With the increasing integration of robots into everyday life, their presence in hospitals is becoming more prevalent. Cleaning robots, such as the popular Roomba, have already found their way into millions of American homes. However, the use of robots in healthcare settings, like the Texas A&M Veterinary Medical Teaching Hospital (VMTH), serves a different purpose. Trudy, a stationary robot, is equipped with advanced technology to effectively kill infection-causing bacteria that linger on surfaces, promoting enhanced cleanliness to prevent the spread of disease.
Traditionally, manual sanitation processes in hospitals require significant time and effort. Every operating room item is removed, and the entire space is meticulously cleaned before each piece of equipment is thoroughly disinfected. While manual cleaning remains effective, it consumes precious time and energy, which could be better utilized for patient care. Trudy’s integration at the VMTH has revolutionized hospital sanitation by enabling random cleanings of rooms, even when they have not been recently used.
Trudy’s effectiveness lies in its utilization of ultraviolet C (UV-C) light. With 28 bulbs and eight UV-C centers, this robotic disinfection system targets even the most resistant bacteria that can cause infections like staph infections. Certain bacteria can survive on various surfaces for months, even after traditional cleaning methods have been applied. By emitting UV-C light, Trudy destroys these pathogens, preventing their spread to other animals and humans. Pam Douglas, infection control coordinator at the VMTH, recognized the potential of UV-C disinfection robots after witnessing their success in human hospitals. Her advocacy played a pivotal role in implementing Trudy in the VMTH’s stringent sanitation protocols.
Although Trudy does not have autonomous mobility, its impact on hospital sanitation is undeniable. Standing tall and cylindrical in shape, Trudy features UVC lights positioned vertically along its sides. After being placed in a room, Trudy’s 360-degree sensors assess the dimensions of the space and determine the appropriate duration for the disinfection cycle. Smaller rooms typically require cycles of 15-20 minutes, while larger rooms may necessitate cycles of 30-40 minutes. While UV-C disinfection robots are widely utilized in human hospitals, their presence is rare in veterinary hospitals. Since the VMTH acquired Trudy at the beginning of the year, it has been deployed over 800 times in the operating rooms, exam rooms, isolation rooms, and intensive care units of both the small and large animal teaching hospitals.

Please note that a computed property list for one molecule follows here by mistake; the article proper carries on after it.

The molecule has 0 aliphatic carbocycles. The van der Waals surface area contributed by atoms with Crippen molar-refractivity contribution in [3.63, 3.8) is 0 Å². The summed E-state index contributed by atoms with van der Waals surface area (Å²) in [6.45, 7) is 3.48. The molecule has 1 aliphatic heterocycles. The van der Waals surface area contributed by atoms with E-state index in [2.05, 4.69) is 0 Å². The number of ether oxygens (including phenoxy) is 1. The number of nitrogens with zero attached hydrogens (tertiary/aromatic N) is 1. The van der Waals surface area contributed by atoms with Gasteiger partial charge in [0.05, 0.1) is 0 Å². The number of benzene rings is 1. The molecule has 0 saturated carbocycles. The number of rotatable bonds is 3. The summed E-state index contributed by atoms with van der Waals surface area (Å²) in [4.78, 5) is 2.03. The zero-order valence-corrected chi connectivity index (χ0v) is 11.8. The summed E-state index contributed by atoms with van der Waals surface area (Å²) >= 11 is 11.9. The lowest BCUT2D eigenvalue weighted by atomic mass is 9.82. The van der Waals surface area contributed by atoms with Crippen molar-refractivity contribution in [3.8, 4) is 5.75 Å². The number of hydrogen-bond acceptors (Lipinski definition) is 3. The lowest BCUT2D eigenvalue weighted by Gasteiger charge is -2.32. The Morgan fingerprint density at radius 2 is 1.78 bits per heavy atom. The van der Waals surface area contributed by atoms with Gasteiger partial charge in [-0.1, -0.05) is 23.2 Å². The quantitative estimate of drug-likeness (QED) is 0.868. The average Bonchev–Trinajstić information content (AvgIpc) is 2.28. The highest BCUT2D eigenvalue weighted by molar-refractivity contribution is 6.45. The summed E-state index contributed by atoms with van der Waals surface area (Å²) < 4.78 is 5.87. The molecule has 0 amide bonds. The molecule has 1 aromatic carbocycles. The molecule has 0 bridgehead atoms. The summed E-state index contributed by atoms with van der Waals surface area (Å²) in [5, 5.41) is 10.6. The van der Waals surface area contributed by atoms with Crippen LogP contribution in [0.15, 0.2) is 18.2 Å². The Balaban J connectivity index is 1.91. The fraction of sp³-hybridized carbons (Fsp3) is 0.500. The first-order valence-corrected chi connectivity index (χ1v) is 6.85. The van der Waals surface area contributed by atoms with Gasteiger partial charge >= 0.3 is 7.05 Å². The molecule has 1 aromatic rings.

Despite its complex capabilities, Trudy’s operation is user-friendly and accessible to a wide range of personnel. A comprehensive training program ensures that multiple individuals, not just those from the infection prevention department, are proficient in running Trudy. All controls are conveniently located on an iPad, allowing for ease of use across the hospital.
The integration of Trudy into the VMTH’s sanitation protocols has elevated the hospital’s commitment to infection control. By complementing manual cleaning processes with the use of Trudy, hospital staff can allocate more time to patient care, ultimately improving the overall experience of patients, staff, faculty, and the community. Trudy’s presence also assures a higher standard of cleanliness, reducing the risk of cross-contamination and protecting vulnerable patients.
The use of robots in hospital sanitation, exemplified by Trudy at the Texas A&M Veterinary Medical Teaching Hospital, showcases the potential for technology to revolutionize healthcare practices. Through the power of UV-C light, Trudy combats infection-causing bacteria and enhances overall cleanliness in hospital environments. The simplicity and accessibility of Trudy’s operation make it a viable tool for comprehensive infection control across all hospital departments. As the healthcare industry continues to evolve, the integration of robots like Trudy will undoubtedly play a crucial role in creating safer and more efficient healthcare environments for all.